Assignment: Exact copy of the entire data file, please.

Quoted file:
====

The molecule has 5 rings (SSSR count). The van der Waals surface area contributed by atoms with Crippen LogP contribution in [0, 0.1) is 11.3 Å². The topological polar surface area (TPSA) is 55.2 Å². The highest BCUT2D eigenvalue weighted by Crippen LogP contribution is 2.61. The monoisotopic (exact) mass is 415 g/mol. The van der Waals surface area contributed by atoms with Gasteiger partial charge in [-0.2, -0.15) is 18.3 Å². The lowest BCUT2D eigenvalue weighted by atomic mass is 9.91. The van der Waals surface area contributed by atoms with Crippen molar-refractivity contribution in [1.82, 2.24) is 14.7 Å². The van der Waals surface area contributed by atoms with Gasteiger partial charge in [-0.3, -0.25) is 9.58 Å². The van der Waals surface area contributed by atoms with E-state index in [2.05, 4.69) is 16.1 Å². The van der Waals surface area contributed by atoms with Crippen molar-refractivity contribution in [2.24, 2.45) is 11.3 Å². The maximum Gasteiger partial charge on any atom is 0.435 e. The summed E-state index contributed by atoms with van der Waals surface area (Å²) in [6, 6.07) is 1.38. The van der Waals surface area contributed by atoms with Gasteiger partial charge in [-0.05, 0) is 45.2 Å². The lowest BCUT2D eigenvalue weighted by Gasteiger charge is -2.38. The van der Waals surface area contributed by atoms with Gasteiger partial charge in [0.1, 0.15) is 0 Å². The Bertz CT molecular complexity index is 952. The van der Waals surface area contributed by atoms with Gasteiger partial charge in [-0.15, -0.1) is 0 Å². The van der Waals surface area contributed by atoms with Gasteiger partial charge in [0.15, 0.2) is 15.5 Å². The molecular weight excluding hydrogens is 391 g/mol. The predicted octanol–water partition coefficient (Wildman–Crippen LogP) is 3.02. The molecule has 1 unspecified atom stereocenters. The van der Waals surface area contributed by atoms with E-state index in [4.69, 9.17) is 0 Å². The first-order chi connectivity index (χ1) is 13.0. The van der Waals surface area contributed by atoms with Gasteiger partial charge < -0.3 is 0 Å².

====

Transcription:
The molecule has 5 rings (SSSR count). The van der Waals surface area contributed by atoms with Crippen LogP contribution in [0, 0.1) is 11.3 Å². The topological polar surface area (TPSA) is 55.2 Å². The highest BCUT2D eigenvalue weighted by Crippen LogP contribution is 2.61. The monoisotopic (exact) mass is 415 g/mol. The van der Waals surface area contributed by atoms with Gasteiger partial charge in [-0.2, -0.15) is 18.3 Å². The lowest BCUT2D eigenvalue weighted by atomic mass is 9.91. The van der Waals surface area contributed by atoms with Crippen molar-refractivity contribution in [1.82, 2.24) is 14.7 Å². The van der Waals surface area contributed by atoms with Gasteiger partial charge in [-0.3, -0.25) is 9.58 Å². The van der Waals surface area contributed by atoms with E-state index in [2.05, 4.69) is 16.1 Å². The van der Waals surface area contributed by atoms with Crippen molar-refractivity contribution in [2.24, 2.45) is 11.3 Å². The maximum Gasteiger partial charge on any atom is 0.435 e. The summed E-state index contributed by atoms with van der Waals surface area (Å²) in [6, 6.07) is 1.38. The van der Waals surface area contributed by atoms with Gasteiger partial charge in [-0.05, 0) is 45.2 Å². The lowest BCUT2D eigenvalue weighted by Gasteiger charge is -2.38. The van der Waals surface area contributed by atoms with Gasteiger partial charge in [0.1, 0.15) is 0 Å². The Bertz CT molecular complexity index is 952. The van der Waals surface area contributed by atoms with Gasteiger partial charge in [-0.15, -0.1) is 0 Å². The van der Waals surface area contributed by atoms with Gasteiger partial charge in [0.15, 0.2) is 15.5 Å². The molecular weight excluding hydrogens is 391 g/mol. The predicted octanol–water partition coefficient (Wildman–Crippen LogP) is 3.02. The molecule has 1 unspecified atom stereocenters. The van der Waals surface area contributed by atoms with E-state index in [4.69, 9.17) is 0 Å². The first-order chi connectivity index (χ1) is 13.0. The van der Waals surface area contributed by atoms with Gasteiger partial charge < -0.3 is 0 Å².